WHO launches US$2.15 billion plan to contain drug-resistant tuberculosis
3 July 2007
Geneva. The World Health Organization (WHO) and the Stop TB
Partnership have launched a US$2.15 billion action plan to help prevent
hundreds of thousands of cases of drug-resistant tuberculosis (TB) and save
up to 134 000 lives. It calls for urgent investment worldwide to boost the
ability to contain the threat.
The Global MDR-TB and XDR-TB Response
sets out measures needed now to prevent, treat and control extensively
drug-resistant TB (XDR-TB) and multidrug-resistant TB (MDR-TB) (see
The plan also sets in motion actions to reach a 2015 goal of providing
access to drugs and diagnostic tests to all MDR-TB and XDR-TB patients,
saving the lives of up to 1.2 million patients.
"XDR-TB is a threat to the
security and stability of global health. This response plan identifies
costs, milestones and priorities for health services that will continue to
have an impact beyond its two-year time line," said WHO Director-General Dr
Urgent need to boost investment
emphasizes the urgent need to boost basic TB control and target investment
in key areas, including:
- strengthening programmes to treat drug-resistant TB;
- building capacity in diagnostic laboratories;
- expanding infection control and surveillance; and
- funding research into new and improved diagnostics, drugs and
The plan lays out a strategy for sufficiently increasing the number
of fully-equipped TB laboratories in countries with high levels of TB to
achieve a ten-fold increase in detection of MDR-TB cases. If fully
implemented, the plan will also increase by ten-fold the number of
MDR-TB and XDR-TB patients being treated and cured under WHO guidelines.
"We have sounded the alarm on the potential for an untreatable XDR-TB
epidemic. Today we issue our response on behalf of all patients and
communities whose lives are most at risk. It is an ambitious plan that must
be fully supported if we are to keep a stranglehold on drug-resistant TB,"
said Dr Mario Raviglione, Director of the WHO Stop TB Department.
world first became aware of XDR-TB in March 2006 after researchers reported
on an emerging global threat of highly resistant TB strains. Concerns were
heightened six months later by a cluster of 'virtually untreatable' XDR-TB
cases in an area of South Africa with high prevalence of HIV. All but one of
the 53 patients died in an average of 25 days after samples were taken for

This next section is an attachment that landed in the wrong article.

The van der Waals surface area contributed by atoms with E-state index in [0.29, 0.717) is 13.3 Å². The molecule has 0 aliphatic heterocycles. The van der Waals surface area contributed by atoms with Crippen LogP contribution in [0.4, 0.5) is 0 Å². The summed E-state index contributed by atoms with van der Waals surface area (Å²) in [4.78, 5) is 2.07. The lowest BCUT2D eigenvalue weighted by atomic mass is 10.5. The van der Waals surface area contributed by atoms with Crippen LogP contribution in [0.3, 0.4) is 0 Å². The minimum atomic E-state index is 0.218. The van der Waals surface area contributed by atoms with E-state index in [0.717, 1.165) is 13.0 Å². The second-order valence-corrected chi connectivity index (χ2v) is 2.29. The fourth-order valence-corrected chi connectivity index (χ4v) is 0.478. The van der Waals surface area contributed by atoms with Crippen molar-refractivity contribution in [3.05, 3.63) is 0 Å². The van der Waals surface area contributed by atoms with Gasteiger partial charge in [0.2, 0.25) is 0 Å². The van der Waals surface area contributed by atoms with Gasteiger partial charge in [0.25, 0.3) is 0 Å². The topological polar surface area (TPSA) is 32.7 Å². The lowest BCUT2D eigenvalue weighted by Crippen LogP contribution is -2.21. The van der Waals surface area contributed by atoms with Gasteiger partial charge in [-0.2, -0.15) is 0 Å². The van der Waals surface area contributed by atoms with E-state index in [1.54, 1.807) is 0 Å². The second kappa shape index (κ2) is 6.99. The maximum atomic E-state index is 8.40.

drug resistance tests.
In May 2007, the case of an air passenger from the
United States infected with XDR-TB also focused attention on the need to
address the TB epidemic as an immediate international priority.
Need for quality drugs
"A highly important element of the plan is
a steady supply of quality drugs to treat MDR-TB and XDR-TB in underserved
countries," said Dr Marcos Espinal, Executive Secretary of the Stop TB
Partnership. "The Partnership's Global Drug Facility is ensuring supply of
these drugs to a growing number of countries, after our Green Light
Committee has verified that applicant countries meet its technical standards
and will use the drugs correctly."
The Global MDR-TB and XDR-TB Response
Plan 2007-2008 details activities to be carried out in all six WHO regions.
Its eight main objectives are those recommended by the WHO Global Task Force
on XDR-TB, which met in October 2006.
The total budget for the two-year
plan is US$ 2.15 billion, of which 80% is for country-specific needs. US$
102 million is for essential support functions to fight TB drug resistance
by international partners, including WHO and the Stop TB Partnership, at
global, regional and national levels.
MDR-TB is a form of TB that does not respond to the standard treatments and
is defined as TB resistant to the main first-line drugs, isoniazid and
rifampicin. There are an estimated 424 000 new cases of MDR-TB every year.
Multidrug resistance emerges when there is mismanagement of drugs and
under-investment in quality TB control. It can also be spread from one
person to another. The cost of treating MDR-TB can be 1000 times more than
treating standard TB.
XDR-TB occurs when there is resistance to all of the
most effective anti-TB drugs, and is defined as TB with MDR-TB resistance as
well as resistance to any one of the fluoroquinolone drugs and to at least
one of the three injectable second-line drugs, amikacin, capromycin and
kanamycin.Extensive drug resistance emerges through mismanagement of MDR-TB
and can also spread from one person to another. There are an estimated 25
000 to 30 000 new cases of XDR-TB every year. So far, 37 countries have
confirmed cases of XDR-TB.
(back to reference above)
The Global MDR-TB and XDR-TB Response Plan 2007-2008 [pdf 554kb] (go
back reference in text)
MDR/XDR-TB factsheet (English) [pdf 272kb]
MDR/XDR-TB factsheet (Francais) [pdf 305kb]
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